"This is kind of like a homecoming for me," Black Thought mused at the start of his set with the Roots. "I graduated from the high school right across the street there, just like my father before me." At Robert Fulton elementary school in Germantown, Philadelphia, the crowd loved every minute of it.
Philadelphians, already roaring for their hometown musician, were fired up by the time President Obama took the stage to make a heated delivery of his midterm stump speech. The rally was a resounding success, but it’s going to take more than a presidential appearance if Democrats want to hold on to Pennsylvania’s open senate seat.
Across the political spectrum, the idea that Washington is out of touch with real Americans is repeated to the point that it has become simply another piece of mind numbing, meaningless campaign rhetoric. I have always been an apologist for the elitist rebuttal that "real Americans" do not understand the nuance and complexity of governance and, for that reason, America is a representative republic and not a direct democracy. When I signed up for a DC College Democrats campaign trip to Pennsylvania, my rationale was even less substantive: we need to increase voter turnout in low-income urban areas, I thought, so that the Democratic candidate will be elected in order to maintain a majority in the Senate.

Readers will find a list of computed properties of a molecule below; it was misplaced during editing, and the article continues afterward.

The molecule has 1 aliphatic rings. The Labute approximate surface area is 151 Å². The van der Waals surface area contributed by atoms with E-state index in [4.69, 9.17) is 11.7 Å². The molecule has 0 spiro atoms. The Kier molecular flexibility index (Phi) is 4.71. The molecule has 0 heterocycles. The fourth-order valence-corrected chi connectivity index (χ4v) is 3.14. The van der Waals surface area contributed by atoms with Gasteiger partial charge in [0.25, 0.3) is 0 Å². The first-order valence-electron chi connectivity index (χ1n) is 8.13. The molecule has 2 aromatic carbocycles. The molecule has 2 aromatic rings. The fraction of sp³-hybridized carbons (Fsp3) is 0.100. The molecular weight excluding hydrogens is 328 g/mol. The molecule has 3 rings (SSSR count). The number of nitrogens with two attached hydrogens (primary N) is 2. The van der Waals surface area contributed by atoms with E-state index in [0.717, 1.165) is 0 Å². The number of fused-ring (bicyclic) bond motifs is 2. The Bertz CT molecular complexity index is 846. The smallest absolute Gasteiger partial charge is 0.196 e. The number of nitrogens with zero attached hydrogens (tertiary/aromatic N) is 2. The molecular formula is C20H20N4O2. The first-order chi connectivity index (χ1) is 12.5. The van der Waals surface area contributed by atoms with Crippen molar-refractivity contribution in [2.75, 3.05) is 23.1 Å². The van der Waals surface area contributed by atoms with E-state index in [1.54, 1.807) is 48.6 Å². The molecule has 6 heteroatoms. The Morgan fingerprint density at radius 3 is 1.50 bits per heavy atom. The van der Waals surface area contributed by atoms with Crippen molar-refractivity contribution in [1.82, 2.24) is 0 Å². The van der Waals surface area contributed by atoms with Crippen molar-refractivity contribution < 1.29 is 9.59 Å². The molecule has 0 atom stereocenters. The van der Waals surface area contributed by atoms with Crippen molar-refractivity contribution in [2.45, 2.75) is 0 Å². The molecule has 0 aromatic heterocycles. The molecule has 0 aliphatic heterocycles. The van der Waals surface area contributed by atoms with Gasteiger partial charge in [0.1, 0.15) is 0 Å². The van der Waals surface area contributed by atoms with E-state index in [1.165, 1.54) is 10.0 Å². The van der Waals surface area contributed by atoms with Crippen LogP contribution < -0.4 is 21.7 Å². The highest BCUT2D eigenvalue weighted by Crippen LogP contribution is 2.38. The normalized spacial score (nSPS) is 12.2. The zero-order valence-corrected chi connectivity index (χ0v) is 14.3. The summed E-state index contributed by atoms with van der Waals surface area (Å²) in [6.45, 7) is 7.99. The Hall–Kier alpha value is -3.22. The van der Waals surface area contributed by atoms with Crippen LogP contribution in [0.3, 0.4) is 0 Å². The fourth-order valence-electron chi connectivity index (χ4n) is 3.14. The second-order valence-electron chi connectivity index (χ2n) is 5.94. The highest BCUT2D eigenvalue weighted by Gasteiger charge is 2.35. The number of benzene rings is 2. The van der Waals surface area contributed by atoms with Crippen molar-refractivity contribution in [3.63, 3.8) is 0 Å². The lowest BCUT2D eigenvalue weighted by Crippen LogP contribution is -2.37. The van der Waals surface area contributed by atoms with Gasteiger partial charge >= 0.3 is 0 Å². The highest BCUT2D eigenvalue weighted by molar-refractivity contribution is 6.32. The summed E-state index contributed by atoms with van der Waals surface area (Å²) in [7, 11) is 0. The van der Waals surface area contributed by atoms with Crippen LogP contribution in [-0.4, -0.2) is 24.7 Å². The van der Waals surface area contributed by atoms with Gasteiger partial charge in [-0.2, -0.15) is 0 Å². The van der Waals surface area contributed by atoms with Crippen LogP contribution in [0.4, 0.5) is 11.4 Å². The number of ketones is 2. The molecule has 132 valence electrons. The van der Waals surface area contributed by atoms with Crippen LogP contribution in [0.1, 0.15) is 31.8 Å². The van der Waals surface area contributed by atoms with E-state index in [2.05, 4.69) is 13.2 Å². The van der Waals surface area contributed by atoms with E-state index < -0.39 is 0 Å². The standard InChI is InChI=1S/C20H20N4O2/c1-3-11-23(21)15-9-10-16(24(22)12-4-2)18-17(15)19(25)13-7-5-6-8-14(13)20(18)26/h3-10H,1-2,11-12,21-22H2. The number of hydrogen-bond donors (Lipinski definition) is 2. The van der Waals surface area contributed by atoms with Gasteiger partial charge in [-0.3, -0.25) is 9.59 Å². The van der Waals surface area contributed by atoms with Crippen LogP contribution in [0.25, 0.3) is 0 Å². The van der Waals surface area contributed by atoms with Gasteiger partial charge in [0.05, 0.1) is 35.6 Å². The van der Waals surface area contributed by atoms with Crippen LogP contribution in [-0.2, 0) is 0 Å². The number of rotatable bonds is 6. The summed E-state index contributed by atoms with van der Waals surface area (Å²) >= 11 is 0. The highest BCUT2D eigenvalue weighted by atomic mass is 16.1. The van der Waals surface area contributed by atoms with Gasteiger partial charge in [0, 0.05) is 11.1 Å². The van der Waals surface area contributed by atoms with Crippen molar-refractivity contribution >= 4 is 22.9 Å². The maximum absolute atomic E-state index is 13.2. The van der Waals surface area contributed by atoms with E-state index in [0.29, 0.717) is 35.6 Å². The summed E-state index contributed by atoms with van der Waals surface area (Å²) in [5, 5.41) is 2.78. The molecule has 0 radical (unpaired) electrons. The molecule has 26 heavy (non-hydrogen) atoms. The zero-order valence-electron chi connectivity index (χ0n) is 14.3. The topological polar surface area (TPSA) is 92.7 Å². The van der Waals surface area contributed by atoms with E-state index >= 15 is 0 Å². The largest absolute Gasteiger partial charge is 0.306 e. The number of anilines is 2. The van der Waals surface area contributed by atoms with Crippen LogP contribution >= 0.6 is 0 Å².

The lead up to campaigning did little to challenge my assumptions. The campaign literature featured a door hanger with a picture of three African-American professionals frowning at a photo of Republican senate candidate Pat Toomey, who seemed to have gained a John Boehner orange tinge somewhere in the photoshopping process. Outside the bus window stood a crowd that looked different from the people in the campaign literature. A predominately black crowd in traditional Islamic dress gathered around a sign that read "Revolutionary Workers Party." We had work to do.
En route to our assigned neighborhood, my canvassing partner Sam and I practiced the painstakingly crafted script. I knocked on the first door in a seemingly endless line of dilapidated row houses that compose most of North Philadelphia. There was no answer. I turned to see a pair of hijab-clad schoolgirls peering curiously from their adjoining porch at the confused Chinese boy who had wandered into their neighborhood. Figuring no one was home, I slipped a flyer under the door and was turning to leave when the door creaked open and a man in a stained XXL Phillies T-shirt emerged, frowning at me with suspicious annoyance. I looked down at my information sheet.
"Uh, Marvin?" I asked hopefully. He grunted something that I assumed to be a yes. I launched into my pitch: "Hi, my name is Mike and I’m a volunteer for the Sestak for senate campaign." I paused, waiting for a response before adding, "He’s the Democrat."